I have a question though, do you bother cracking the almond/apricot/etc nuts to get the kernel or do you just plant the whole thing?
2 years ago
Thanks for the answers guys!
I've been thinking maybe the trees near the house don't get enough water over the dry summer because since the renovation they are surrounded by paving stones. I would have thought such old trees have very deep roots though...
I'll see how they're fairing by autumn, I might have to burn the leaves.

John, Yes indeed those are my neighbour's trulli. What exactly would like you like to know about them? Im sure could write a lot about trulli
2 years ago
Thanks for the advice guys. Might be a bit tricky to split the plants as what I've got here is more of a prickly pear mess of a bush. Maybe I'll just try and remove them all for an autumn harvest, there'll be so many other fruit ripening in summer anyway.

James would you say now is a good time to remove the fruit, or should I wait a week like you? And I'm curious, do they tell the same anecdotal story about the neighboursnover on Sicily itself?
2 years ago
Hi guys could someone please advise me here.
I recently moved to this family property which previously was just being used as a holiday home. We have four old pear trees here, two at the back of the property and two near the house. The two that are far away are healthy and produce delicious fruit come autumn time. The two near the house however have been sick for years. Every year since we got the property (4 years ago) the trees grow leaves and bloom in Spring, but then the leaves start turning yellow and black. Come summertime the leaves and fruit start dropping off, and by autumn the tree is almost bear.
I've been asking around and reading up on it, but I can't seem to figure out whether this is pear blight or fabraea leaf spot and I'm unsure how best to treat it.
I would like to avoid any pesticides if at all possible. Most guides say that to treat a pear tree for either of those diseases organically I have to remove and burn all the infected leaves (those on the tree as well as those on the ground, as the bacteria can remain dormant). This is unrealistic for me because the infected leaves have been composting into the earth round the pear trees for years.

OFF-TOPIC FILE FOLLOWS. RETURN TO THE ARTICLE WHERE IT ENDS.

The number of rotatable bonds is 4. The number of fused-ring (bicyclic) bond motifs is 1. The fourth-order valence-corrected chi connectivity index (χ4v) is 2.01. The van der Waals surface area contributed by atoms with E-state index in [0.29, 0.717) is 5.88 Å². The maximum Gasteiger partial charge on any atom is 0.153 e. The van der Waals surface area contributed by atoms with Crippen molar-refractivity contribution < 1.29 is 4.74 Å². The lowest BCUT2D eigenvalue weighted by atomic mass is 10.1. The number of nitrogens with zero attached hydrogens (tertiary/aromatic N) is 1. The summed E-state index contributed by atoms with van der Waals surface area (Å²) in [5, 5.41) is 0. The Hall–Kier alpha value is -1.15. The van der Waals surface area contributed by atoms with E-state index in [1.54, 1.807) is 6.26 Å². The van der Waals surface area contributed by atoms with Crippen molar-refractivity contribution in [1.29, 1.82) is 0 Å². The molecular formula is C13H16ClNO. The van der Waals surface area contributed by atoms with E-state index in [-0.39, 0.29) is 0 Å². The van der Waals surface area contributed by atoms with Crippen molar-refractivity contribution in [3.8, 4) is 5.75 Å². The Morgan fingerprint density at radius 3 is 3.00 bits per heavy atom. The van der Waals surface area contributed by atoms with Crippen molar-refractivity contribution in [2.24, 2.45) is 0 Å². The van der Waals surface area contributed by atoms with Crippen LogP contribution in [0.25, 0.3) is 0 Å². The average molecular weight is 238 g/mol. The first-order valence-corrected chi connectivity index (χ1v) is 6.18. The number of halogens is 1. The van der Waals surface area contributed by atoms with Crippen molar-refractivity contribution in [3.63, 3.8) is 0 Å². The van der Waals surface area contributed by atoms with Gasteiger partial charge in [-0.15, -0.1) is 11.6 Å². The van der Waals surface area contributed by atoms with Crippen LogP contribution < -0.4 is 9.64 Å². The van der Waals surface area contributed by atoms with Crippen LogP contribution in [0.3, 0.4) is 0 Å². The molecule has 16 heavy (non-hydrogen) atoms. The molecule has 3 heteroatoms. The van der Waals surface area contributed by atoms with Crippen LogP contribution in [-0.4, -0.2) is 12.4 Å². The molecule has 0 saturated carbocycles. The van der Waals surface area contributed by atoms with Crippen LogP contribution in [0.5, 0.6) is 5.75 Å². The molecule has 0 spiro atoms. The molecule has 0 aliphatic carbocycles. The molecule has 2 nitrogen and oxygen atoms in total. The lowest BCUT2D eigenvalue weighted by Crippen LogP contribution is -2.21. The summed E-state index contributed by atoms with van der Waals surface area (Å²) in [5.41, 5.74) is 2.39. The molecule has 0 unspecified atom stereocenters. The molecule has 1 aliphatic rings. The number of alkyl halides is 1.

I'd be grateful for any ideas on how I might save these poor pear trees. Could grafting a more disease-resistant variety onto it help?
In the end maybe they'll serve best as firewood. Seems a pity for such old, well established trees however.
Thank you
2 years ago
Hi everyone. I've been enjoying this thread, so decided to contribute.

Here in South Italy the Opuntia ficus-India has long been naturalized. I recently heard a story from an old man here, in goes something like this:
Once upon a time in Sicily there man who didn't get along his neighbour and they fought and disputed with each other all the time. So one day in Spring when his neighbour wasn't around, the man decided to get revenge and ruin his neighbour's prickly pear crop. He sneaked into his neighbour's property and removed all the fruit from the blooming cactii. Come summertime, the neighbour's prickly pear didn't produce any fruit and he was most displeased. He got the last laugh however because come at the end of autumn he got a late crop of fruit and these were sweeter, larger and had less spines and seeds.

The normal fruiting will be from July-September. By removing the young flowering fruit in Spring however, you'll get a late harvest from October-December, extending the growing season by 3 months!
This process is called scozzolatura, see
for a short video.

Anyone else fimiliar with the process? I've never tried it myself. Now is the time to do it however, as the plants have just started to bloom. Not sure whether I have to remove all the fruit from each cactus plant or whether I can just remove half so I can get an early and late crop from the same plant. Any ideas?
2 years ago